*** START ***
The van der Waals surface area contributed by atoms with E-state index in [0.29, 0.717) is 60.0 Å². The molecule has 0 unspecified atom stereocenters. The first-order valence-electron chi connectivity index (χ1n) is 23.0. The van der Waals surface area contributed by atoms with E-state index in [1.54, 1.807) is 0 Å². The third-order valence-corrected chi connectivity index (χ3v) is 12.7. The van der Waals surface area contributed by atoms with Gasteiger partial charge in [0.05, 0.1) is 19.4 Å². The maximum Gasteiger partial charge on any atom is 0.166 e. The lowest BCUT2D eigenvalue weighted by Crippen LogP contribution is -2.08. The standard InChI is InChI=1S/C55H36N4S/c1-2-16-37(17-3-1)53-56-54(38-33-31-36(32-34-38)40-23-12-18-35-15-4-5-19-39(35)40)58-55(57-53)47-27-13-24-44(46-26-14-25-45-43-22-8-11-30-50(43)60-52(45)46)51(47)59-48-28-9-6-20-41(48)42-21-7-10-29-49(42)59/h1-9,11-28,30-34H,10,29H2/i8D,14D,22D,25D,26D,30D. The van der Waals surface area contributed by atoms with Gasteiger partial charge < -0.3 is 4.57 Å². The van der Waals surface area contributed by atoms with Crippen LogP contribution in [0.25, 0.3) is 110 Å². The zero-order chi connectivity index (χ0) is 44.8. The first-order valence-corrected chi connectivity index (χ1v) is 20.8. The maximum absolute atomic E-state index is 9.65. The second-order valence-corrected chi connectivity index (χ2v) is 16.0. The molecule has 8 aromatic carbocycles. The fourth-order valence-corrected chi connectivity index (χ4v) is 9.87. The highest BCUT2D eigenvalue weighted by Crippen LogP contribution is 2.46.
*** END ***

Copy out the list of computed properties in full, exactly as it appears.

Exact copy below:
The van der Waals surface area contributed by atoms with E-state index in [0.29, 0.717) is 60.0 Å². The molecule has 0 unspecified atom stereocenters. The first-order valence-electron chi connectivity index (χ1n) is 23.0. The van der Waals surface area contributed by atoms with E-state index in [1.54, 1.807) is 0 Å². The third-order valence-corrected chi connectivity index (χ3v) is 12.7. The van der Waals surface area contributed by atoms with Gasteiger partial charge in [0.05, 0.1) is 19.4 Å². The maximum Gasteiger partial charge on any atom is 0.166 e. The lowest BCUT2D eigenvalue weighted by Crippen LogP contribution is -2.08. The standard InChI is InChI=1S/C55H36N4S/c1-2-16-37(17-3-1)53-56-54(38-33-31-36(32-34-38)40-23-12-18-35-15-4-5-19-39(35)40)58-55(57-53)47-27-13-24-44(46-26-14-25-45-43-22-8-11-30-50(43)60-52(45)46)51(47)59-48-28-9-6-20-41(48)42-21-7-10-29-49(42)59/h1-9,11-28,30-34H,10,29H2/i8D,14D,22D,25D,26D,30D. The van der Waals surface area contributed by atoms with Gasteiger partial charge < -0.3 is 4.57 Å². The van der Waals surface area contributed by atoms with Crippen LogP contribution in [0.25, 0.3) is 110 Å². The zero-order chi connectivity index (χ0) is 44.8. The first-order valence-corrected chi connectivity index (χ1v) is 20.8. The maximum absolute atomic E-state index is 9.65. The second-order valence-corrected chi connectivity index (χ2v) is 16.0. The molecule has 8 aromatic carbocycles. The fourth-order valence-corrected chi connectivity index (χ4v) is 9.87. The highest BCUT2D eigenvalue weighted by Crippen LogP contribution is 2.46.